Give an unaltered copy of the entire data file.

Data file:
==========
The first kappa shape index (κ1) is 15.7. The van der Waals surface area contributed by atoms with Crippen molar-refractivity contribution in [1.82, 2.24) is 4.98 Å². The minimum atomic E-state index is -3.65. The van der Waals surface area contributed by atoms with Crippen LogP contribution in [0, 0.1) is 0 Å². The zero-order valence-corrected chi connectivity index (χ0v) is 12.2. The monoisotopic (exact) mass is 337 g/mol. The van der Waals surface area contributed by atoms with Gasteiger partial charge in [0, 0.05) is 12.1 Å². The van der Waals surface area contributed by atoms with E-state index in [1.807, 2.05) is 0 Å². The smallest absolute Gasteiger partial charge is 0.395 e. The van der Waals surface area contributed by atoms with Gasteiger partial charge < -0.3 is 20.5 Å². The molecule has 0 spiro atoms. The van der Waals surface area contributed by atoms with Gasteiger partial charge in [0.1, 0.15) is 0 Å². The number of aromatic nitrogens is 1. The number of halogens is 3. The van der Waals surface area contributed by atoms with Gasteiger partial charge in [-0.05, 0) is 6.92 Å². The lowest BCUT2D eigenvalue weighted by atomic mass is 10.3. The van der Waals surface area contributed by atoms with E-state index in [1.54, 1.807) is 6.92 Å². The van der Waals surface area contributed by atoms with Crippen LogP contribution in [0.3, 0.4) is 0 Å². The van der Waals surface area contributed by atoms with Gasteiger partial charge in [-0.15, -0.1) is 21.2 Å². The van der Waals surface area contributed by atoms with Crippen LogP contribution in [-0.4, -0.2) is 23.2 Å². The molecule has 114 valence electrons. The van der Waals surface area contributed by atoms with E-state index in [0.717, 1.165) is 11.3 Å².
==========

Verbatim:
The first kappa shape index (κ1) is 15.7. The van der Waals surface area contributed by atoms with Crippen molar-refractivity contribution in [1.82, 2.24) is 4.98 Å². The minimum atomic E-state index is -3.65. The van der Waals surface area contributed by atoms with Crippen LogP contribution in [0, 0.1) is 0 Å². The zero-order valence-corrected chi connectivity index (χ0v) is 12.2. The monoisotopic (exact) mass is 337 g/mol. The van der Waals surface area contributed by atoms with Gasteiger partial charge in [0, 0.05) is 12.1 Å². The van der Waals surface area contributed by atoms with E-state index in [1.807, 2.05) is 0 Å². The smallest absolute Gasteiger partial charge is 0.395 e. The van der Waals surface area contributed by atoms with Gasteiger partial charge < -0.3 is 20.5 Å². The molecule has 0 spiro atoms. The van der Waals surface area contributed by atoms with Gasteiger partial charge in [0.1, 0.15) is 0 Å². The number of aromatic nitrogens is 1. The number of halogens is 3. The van der Waals surface area contributed by atoms with Gasteiger partial charge in [-0.05, 0) is 6.92 Å². The lowest BCUT2D eigenvalue weighted by atomic mass is 10.3. The van der Waals surface area contributed by atoms with E-state index in [1.54, 1.807) is 6.92 Å². The van der Waals surface area contributed by atoms with Crippen LogP contribution in [0.3, 0.4) is 0 Å². The van der Waals surface area contributed by atoms with Gasteiger partial charge in [-0.15, -0.1) is 21.2 Å². The van der Waals surface area contributed by atoms with Crippen LogP contribution in [-0.4, -0.2) is 23.2 Å². The molecule has 114 valence electrons. The van der Waals surface area contributed by atoms with E-state index in [0.717, 1.165) is 11.3 Å².